either $n | m-1$ or $n | m+1$ or $n-1|m-1$ or $n-1|m+1$. Tried quite a bit but no luck yet. Thanks

EDIT: Sorry but I want to state that none of n, n-1, m-1, m+1 is prime.

  • $\begingroup$ This seems like something that should only be true for cases where some or all of those numbers are prime. Have you tried any examples? $\endgroup$ – Joppy Apr 12 '17 at 22:44
  • $\begingroup$ yes... tried examples. I feel it is true for non-prime m,n. But looking for proof. $\endgroup$ – sku Apr 12 '17 at 22:48
  • 1
    $\begingroup$ With problems like these, if I don't see an intuitive lead why it should be true, I'm usually quick to switch gears and write a python script. If no counter examples lie within immediate reach, then I'll go back to head scratching. In this case, counter examples lie just beyond pen and paper territory. $\endgroup$ – Badam Baplan Apr 12 '17 at 23:22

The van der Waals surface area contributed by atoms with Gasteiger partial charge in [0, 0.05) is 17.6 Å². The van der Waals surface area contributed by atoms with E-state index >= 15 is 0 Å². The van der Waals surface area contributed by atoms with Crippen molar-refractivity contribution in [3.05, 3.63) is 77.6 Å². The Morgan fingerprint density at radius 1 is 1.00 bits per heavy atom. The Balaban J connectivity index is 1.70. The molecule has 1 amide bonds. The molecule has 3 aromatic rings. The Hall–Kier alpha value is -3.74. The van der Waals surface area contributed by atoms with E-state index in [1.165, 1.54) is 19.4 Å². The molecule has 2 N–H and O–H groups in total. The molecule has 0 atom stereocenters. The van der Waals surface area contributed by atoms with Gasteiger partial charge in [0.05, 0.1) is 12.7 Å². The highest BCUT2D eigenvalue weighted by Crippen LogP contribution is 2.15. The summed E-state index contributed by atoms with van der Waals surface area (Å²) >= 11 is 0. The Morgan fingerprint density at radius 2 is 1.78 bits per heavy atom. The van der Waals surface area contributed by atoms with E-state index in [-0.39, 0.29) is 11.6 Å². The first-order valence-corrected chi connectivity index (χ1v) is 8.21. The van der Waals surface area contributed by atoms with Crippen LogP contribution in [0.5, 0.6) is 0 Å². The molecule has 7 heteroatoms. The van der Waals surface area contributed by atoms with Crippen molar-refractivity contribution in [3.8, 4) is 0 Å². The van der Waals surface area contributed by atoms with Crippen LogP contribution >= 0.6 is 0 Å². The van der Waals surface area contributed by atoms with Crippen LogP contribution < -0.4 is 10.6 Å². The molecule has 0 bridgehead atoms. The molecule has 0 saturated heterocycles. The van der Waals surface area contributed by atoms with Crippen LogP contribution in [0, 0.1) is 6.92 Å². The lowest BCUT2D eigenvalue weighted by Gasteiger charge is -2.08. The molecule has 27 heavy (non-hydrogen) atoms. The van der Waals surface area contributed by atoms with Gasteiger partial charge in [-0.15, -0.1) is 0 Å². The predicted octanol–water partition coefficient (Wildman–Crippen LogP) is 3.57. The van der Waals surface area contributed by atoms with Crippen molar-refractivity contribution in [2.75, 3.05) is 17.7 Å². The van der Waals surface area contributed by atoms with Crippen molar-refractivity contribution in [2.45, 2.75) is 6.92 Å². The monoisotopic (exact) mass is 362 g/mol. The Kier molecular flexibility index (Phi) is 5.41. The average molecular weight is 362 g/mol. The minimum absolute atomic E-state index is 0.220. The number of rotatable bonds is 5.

It is not true, here's the minimal counterexample I could come up with:

$n=21, m=29$,

Then $n(n-1) = 21 \cdot 20 = 420 | 840 = 28 \cdot 30 = (m-1)(m+1)$

and you can easily see that none of the two factors on the right is a multiple of one on the left.


Counter example $n=16$ & $m=71$.

$(n,m-1)=(16,70)$ does not divide. $(n,m+1)=(16,72)$ does not divide.$(n-1,m+1)=(15,70)$ does not divide.$(n-1,m+1)=(15,72)$ does not divide.

  • $\begingroup$ nice. Thanks for this. This is a good counter example. $\endgroup$ – sku Apr 13 '17 at 1:11

It is not true. Only one of $n,n-1$ can be even, but one must be. That forces both $m-1,m+1$ to both be even. Say $n$ is even. It could have lots of factors of $2$ in such a way that $m-1$ and $m+1$ have to contribute factors to cover. Does this help find a counterexample?


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